# Solving linear homogenuous recurrence relation

I am learning about recurrence relations from a discrete math text book by Grimaldi. An introductory example(A second degree homogeneous recurrence relation), proceeds as follows

After determining the two possible solutions to the recurrence relation, $a_n = 2^n$ and $a_n = (-3)^n$ I don't understand why the author goes on to say that $a_n = c_1 2^n + c_2(-3)^n$ is the general solution. Why does he add the individual solutions obtained to form the general solution. Aren't $c_1 2^n$ and $c_2(-3)^n$ themselves the general solutions?

Does this have to do with the "linearly independent solutions" he talks about in the previous line? Could someone throw more light on this?

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This is clearest when viewed from the point of view of linear algebra.

Let $V=\Bbb C^{\Bbb N}$, the vector space of infinite sequences of complex numbers with componentwise addition and scalar multiplication. Consider the $r$-th order homogeneous recurrence

$$x_n=a_1x_{n-1}+a_2x_{n-2}+\ldots+a_rx_{n-r}\tag{1}$$

with constant coefficients. A sequence $\alpha=\langle\alpha_n:n\in\Bbb N\rangle\in V$ satisfies $(1)$ if and only if

$$\alpha_n=a_1\alpha_{n-1}+a_2\alpha_{n-2}+\ldots+a_r\alpha_{n-r}$$

for all $n\ge r$. If $\alpha\in V$ satisfies $(1)$, we call $\alpha$ a solution to $(1)$. The set of solutions to $(1)$ is a subspace of $V$.

Proposition. Let $H=\{\alpha\in V:\alpha\text{ satisfies }(1)\}$; then $H$ is a subspace of $V$.

Proof. The proof is entirely straightforward. If $\alpha,\beta\in H$ and $b,c\in\Bbb C$, let $\gamma=b\alpha+c\beta$. Then for each $n\ge r$ we have

\begin{align*} \gamma_n&=b\alpha_n+c\beta_n\\ &=b(a_1\alpha_{n-1}+\ldots+a_r\alpha_{n-r})+c(a_1\beta_{n-1}+\ldots+a_r\beta_{n-r})\\ &=a_1(b\alpha_{n-1}+c\beta_{n-1})+\ldots+a_r(b\alpha_{n-r}+c\beta_{n-r})\\ &=a_1\gamma_{n-1}+\ldots+a_r\gamma_{n-r}\;, \end{align*}

and hence $\gamma\in H$. $\dashv$

It turns out that $\dim H=r$. (This isn’t very hard to show, but doing so would take me further afield than is really necessary.) $H$ therefore has a basis $B=\{\beta^1,\dots,\beta^r\}$ (where the superscripts are just indices, not exponents). Thus, each $\alpha\in H$ can be written uniquely in the form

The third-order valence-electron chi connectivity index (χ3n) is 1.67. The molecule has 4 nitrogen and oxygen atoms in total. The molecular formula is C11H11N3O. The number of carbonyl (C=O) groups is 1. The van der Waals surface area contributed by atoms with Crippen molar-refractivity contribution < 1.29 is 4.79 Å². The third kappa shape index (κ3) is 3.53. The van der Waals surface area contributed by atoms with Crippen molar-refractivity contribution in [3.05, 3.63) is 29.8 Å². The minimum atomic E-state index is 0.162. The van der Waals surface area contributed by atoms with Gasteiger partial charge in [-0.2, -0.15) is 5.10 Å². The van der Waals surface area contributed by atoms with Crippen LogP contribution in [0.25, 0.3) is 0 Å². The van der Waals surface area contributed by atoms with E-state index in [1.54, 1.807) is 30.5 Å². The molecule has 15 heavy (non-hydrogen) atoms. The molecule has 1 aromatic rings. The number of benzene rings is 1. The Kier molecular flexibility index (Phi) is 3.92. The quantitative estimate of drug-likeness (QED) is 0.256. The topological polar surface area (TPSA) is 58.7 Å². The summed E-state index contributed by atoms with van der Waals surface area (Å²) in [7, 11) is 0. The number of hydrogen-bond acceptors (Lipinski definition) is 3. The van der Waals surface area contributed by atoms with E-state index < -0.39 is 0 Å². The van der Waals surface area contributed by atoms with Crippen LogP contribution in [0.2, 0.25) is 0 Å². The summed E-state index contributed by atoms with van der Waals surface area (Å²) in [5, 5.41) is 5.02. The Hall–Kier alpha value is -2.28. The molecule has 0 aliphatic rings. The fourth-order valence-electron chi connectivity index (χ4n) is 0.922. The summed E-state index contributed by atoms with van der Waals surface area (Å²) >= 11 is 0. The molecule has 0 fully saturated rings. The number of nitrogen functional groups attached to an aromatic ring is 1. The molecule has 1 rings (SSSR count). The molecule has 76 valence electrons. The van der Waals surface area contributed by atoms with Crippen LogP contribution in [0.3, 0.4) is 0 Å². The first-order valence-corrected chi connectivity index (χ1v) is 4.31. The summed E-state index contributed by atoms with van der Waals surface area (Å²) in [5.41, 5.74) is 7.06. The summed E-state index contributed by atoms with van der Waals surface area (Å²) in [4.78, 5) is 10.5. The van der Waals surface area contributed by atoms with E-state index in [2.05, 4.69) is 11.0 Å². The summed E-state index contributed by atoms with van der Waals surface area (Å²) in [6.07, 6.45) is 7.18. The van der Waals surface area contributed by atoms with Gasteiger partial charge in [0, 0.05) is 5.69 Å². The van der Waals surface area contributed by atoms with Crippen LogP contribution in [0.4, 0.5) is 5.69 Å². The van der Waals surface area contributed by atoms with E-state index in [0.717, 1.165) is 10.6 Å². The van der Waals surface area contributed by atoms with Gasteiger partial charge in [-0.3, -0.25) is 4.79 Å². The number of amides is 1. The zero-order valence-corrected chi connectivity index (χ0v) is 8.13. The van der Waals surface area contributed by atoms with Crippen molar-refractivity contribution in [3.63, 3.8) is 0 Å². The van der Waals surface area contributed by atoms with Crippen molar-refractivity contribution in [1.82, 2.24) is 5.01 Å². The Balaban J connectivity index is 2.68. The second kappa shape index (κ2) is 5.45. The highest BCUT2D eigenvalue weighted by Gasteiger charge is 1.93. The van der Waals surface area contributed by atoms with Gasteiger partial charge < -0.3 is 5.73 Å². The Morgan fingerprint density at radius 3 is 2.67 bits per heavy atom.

$$\alpha=b_1\beta^1+b_2\beta^2+\ldots+b_r\beta^r$$

for some $b_1,b_2,\dots,b_r\in\Bbb C$. The technique that you’re learning with the characteristic equation is a way to find such a basis.

In your particular problem $r=2$, and you’ve found that the sequences $\alpha$ and $\beta$ given by $\alpha_n=2^n$ and $\beta_n=(-3)^n$ are in $H$. It’s also clear that they are linearly independent: neither is a scalar multiple of the other. Since in this case $\dim H=2$, $\{\alpha,\beta\}$ must be a basis for $H$, and therefore every solution $\gamma$ to your recurrence must have the form $\gamma=a\alpha+b\beta$, i.e.,

$$\gamma_n=a\alpha_n+b\beta_n=a2^n+b(-3)^n\quad\text{ for all }n\in\Bbb N\;,\tag{2}$$

for some constants $a$ and $b$. The initial conditions are then used to pin down the specific values of $a$ and $b$. Since every linear combination of $\alpha$ and $\beta$ is a solution of the recurrence, not just the simple multiples $a\alpha$ and $b\beta$ of the solutions $\alpha$ and $\beta$, there’s no guarantee that your initial conditions will be satisfied by one of those simple multiples.

A simple analogy: every vector in $\Bbb R^2$ is a linear combination of the basis vectors $\langle 1,0\rangle$ and $\langle 1,1\rangle$, but if you need one whose first component is $0$, you can’t get it as a scalar multiple of $\langle 1,0\rangle$ or of $\langle 1,1\rangle$: you have to use a linear combination of both basis vectors.

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The two sequences you've identified represent a class of functions that will satisfy the recurrence relation, so this is a general solution to the relation. Selecting particular values for the coefficients ($c_1$ and $c_2$) will give you a particular solution to the recurrence relation. Any particular solution depends on initial values. You need to determine as many initial values as you have coefficients in your general solution to establish a particular solution.

Imagine you are running an experiment on a system that conforms to the recurrence relationship. When you start the experiment, you will initialize some parameters and let the experiment run. The value of the initialized parameters will determine precisely what the system will do. If you want to analyze the situation and calculate what the system will do, first you have to solve the recurrence relation for the general solution, then you apply the initial conditions of the experiment to calculate a particular solution. This calculation will determine the values of $c_1$ and $c_2$. Once $c_1$ and $c_2$ are identified, you can calculate exactly the results of the experiment.

In your case, assume in the experiment, $a[0] = 2$, and $a[1] =-1$. What values of $c_1$ and $c_2$ satisfy this? The answer provides one particular solution to the relation.

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I meant to ask why does the author add the two individual solutions($c_12^n$ and $c_2(-3)^n$). Aren't they solutions to the recurrence relations by themselves? –  Abhijith Jan 4 '13 at 14:25
Each sequence is a solution to the recursion relation by itself; however by selecting one sequence you are forcing one of the coefficients (c1,c2) to 0 which eliminates a whole class of possible particular solutions. The general solution must include all possible particular solutions. Since this is a linear relationship, the general solution is the sum of all linearly independent sequences that satisfy the relation. You will find that the order of the recursion relationship determines how many linearly independent sequences make up a the solution set. –  Bruce Zenone Jan 4 '13 at 15:31